Phys 1120, CAPA #10 solutions.
1) This problem is about B fields from wires -BOTH wires produce B-fields at ALL points in
space. So when you look at, say, point p1, it receives contributions from the upper and lower
wire. In this case (since the currents go in opposite directions, those fields will also go in
opposite directions, that's how it's possible to get the field to be 0 down there at point p1!)
The point p1 is "a" from the lower wire, and "3a" from the upper wire. Using the right hand rule,
the B field due to wire I1 will be INTO the page down there where p1 is. The B field due to wire
I2 will be OUT of the page down there where p1 is. (Convince yourself, don't just take my word
for it!! If you don't know how to find the direction of B, please ask someone, it's hard to write
but easy to show with fingers! see Fig 32.14 to remind yourself of the basic picture. )
So, the fields can cancel. Formula-wise
B1 = mu0 I1 / (2 pi (3a)) IN.
B2 = mu0 I2/ (2 pi (a)) OUT.
In order for the field to vanish, those two must be equal in magnitude, so
I1/3a = I2/a, or I1 = 3 I2. They gave us I2, so just triple it to find I1.
(Makes sense, I1 is three times farther away, so the current needs to be 3 times bigger to give an
equal field, which is what you need to get cancellation!)
11) In the middle, at point P2, the B field due to I1 is still into the page, but the B field due to I2
is now ALSO into the page. (We're now ABOVE wire 2). Again, convince yourself! In the "in
between" region, the two B fields add, they don't cancel. So we have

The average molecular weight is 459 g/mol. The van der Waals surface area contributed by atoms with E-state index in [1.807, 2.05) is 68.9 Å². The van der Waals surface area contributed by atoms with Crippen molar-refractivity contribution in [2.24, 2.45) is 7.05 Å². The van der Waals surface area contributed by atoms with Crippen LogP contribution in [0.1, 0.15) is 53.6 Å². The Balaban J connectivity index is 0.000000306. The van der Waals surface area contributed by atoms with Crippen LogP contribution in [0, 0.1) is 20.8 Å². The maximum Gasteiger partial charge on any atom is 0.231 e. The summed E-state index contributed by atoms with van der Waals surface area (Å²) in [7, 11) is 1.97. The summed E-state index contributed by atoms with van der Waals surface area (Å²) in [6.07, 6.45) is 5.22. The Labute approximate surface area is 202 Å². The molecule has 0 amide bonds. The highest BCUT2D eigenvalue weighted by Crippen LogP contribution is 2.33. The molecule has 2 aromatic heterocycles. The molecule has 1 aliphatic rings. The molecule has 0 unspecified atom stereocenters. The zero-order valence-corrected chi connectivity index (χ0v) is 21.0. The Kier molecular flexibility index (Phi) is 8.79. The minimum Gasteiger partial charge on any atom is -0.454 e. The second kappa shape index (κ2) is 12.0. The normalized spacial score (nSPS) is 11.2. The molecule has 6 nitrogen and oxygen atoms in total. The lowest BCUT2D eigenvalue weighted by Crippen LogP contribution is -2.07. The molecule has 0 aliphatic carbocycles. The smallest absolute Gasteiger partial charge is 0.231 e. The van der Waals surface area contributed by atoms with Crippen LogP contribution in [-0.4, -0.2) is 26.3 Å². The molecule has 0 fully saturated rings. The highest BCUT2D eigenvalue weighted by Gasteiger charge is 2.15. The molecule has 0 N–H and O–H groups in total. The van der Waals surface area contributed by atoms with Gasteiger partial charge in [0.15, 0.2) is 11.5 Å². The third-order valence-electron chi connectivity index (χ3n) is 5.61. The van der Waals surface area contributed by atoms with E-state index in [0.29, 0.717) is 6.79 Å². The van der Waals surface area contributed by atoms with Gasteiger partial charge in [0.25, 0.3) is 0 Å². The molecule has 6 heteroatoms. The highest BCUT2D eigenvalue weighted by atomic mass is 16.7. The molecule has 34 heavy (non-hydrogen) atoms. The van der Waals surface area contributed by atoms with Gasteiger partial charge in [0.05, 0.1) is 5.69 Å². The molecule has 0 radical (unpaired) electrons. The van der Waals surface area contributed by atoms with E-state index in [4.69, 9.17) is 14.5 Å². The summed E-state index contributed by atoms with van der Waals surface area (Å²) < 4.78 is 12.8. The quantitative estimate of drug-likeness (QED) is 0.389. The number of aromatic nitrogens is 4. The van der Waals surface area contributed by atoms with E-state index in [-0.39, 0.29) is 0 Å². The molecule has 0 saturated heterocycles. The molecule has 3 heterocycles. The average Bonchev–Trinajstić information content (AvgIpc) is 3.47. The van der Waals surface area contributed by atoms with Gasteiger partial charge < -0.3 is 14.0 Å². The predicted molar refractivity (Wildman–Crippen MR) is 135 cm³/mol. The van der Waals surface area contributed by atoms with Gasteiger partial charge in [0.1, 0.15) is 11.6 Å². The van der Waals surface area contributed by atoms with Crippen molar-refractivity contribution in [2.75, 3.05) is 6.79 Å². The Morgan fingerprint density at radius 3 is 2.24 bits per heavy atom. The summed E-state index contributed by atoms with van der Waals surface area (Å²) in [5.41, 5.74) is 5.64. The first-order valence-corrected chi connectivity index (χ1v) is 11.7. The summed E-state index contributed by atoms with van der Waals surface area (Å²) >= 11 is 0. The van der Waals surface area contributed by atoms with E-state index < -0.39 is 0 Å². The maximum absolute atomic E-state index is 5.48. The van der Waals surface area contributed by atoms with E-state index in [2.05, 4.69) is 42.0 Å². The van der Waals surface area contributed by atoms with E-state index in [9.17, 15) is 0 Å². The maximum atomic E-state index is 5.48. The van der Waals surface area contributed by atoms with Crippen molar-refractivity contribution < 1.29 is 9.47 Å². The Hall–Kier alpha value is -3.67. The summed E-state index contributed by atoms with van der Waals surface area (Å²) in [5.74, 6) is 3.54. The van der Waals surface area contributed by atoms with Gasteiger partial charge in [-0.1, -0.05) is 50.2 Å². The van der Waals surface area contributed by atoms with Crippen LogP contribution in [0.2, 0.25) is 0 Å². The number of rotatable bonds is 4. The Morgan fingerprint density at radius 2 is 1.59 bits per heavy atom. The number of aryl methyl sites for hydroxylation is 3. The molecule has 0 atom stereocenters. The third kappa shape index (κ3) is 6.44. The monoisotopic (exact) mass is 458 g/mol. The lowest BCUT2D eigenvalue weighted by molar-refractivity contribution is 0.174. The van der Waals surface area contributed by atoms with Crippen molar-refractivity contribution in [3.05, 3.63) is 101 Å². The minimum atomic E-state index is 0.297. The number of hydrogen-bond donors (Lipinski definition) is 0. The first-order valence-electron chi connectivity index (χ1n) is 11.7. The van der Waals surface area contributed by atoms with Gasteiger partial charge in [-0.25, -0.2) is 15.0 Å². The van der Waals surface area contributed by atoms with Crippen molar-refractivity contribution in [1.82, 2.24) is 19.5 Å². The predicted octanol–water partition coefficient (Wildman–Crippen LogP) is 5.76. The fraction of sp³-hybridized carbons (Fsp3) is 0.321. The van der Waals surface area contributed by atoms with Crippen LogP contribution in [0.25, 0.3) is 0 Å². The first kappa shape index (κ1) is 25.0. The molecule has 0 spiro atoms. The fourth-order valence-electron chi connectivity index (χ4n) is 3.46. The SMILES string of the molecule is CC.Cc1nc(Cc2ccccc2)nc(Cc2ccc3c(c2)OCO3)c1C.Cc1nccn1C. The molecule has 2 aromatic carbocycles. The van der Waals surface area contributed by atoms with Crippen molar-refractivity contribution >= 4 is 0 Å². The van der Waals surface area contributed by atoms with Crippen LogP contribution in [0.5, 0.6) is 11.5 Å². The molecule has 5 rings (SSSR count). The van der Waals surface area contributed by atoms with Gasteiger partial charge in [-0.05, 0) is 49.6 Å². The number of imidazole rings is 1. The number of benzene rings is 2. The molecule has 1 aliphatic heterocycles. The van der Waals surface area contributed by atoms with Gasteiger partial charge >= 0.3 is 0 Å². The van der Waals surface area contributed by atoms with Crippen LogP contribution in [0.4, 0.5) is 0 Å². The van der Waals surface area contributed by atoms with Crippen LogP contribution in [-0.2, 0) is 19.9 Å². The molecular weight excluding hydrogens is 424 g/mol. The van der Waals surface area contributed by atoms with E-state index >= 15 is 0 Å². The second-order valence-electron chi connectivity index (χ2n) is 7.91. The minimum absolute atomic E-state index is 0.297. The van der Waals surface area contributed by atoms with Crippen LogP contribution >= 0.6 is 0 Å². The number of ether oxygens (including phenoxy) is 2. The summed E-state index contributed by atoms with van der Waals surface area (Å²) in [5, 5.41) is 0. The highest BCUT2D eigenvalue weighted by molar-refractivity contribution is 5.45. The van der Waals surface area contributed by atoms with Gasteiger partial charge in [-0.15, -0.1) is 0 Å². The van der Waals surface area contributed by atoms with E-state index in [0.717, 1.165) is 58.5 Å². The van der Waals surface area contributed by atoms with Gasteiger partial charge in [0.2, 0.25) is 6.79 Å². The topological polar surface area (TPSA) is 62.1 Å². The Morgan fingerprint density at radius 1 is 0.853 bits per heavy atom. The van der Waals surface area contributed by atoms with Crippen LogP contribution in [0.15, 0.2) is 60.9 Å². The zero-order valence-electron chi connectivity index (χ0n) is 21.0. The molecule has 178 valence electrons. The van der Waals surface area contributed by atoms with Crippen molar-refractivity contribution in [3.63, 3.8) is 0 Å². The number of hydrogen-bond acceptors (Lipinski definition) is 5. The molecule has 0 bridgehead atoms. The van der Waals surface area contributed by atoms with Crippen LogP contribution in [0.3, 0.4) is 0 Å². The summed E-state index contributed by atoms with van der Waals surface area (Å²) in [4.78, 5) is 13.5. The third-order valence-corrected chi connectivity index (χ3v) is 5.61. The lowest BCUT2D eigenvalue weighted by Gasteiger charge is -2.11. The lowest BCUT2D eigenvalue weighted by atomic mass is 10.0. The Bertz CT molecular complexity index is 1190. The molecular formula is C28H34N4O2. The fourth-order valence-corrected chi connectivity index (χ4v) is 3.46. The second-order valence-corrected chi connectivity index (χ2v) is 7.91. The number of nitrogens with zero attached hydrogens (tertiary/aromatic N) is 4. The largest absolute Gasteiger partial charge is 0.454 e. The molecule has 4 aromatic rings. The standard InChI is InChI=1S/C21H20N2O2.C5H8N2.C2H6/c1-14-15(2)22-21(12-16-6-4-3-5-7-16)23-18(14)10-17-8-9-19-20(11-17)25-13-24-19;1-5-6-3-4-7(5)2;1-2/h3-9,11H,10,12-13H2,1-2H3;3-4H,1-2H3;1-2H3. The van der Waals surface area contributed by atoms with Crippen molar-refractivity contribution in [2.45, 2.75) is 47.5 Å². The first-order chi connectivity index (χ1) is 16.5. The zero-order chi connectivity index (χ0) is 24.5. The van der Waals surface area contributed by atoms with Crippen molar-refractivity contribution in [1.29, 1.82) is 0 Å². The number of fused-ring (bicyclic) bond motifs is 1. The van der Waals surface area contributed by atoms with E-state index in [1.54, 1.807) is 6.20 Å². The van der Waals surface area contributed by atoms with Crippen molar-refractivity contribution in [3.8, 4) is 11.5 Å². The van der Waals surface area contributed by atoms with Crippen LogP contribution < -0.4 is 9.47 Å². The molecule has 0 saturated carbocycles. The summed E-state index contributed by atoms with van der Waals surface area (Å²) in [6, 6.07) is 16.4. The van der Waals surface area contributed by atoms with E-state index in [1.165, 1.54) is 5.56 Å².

B1 + B2 = muo (I1 + I2)/(2 pi a) (where, in this formula, I really mean the magnitude of I1 and
the magnitude of I2, I've already accounted for their directions when I worked out that they add
up) Since I1 = 3I2, we have mu0*4I2/(2 pi a) ( Just plug in for CAPA)
3) Magnetic fields form circular loops around currents, in the "right hand sense". (See e.g. Fig
32.14 in your text). In this case that means B at point p1 points SOUTH (down the page), and the
same at p2 (but, weaker, because it's farther away) An electron at REST will feel no magnetic
force (you have to be moving to feel a force!)
4) Since B = mu0*I/(2 pi r), if you are twice as far away, the B field is half as strong. (It varies
inversely as radius, not radius squared or anything) So, depending on which point was given to
you (p1 or p2) just divide or multiply the number given by two!
5) I = dq/dt. Here, dq = 15 C (your number might vary), and dt = 1.5E-3 sec, so I = 15/1.5E-3
A = 10^4 Amps. (Big current!) Now just use the formula 30-5 of your text (same as 30-8),
B = mu0*I/ (2 pi r). We just got I, mu0 is a constant, r is given. The answer comes out pretty
small - magnetic fields TEND to be small in nature, unless something rather unusual is going on
(it's hard to get "1 Tesla" fields!)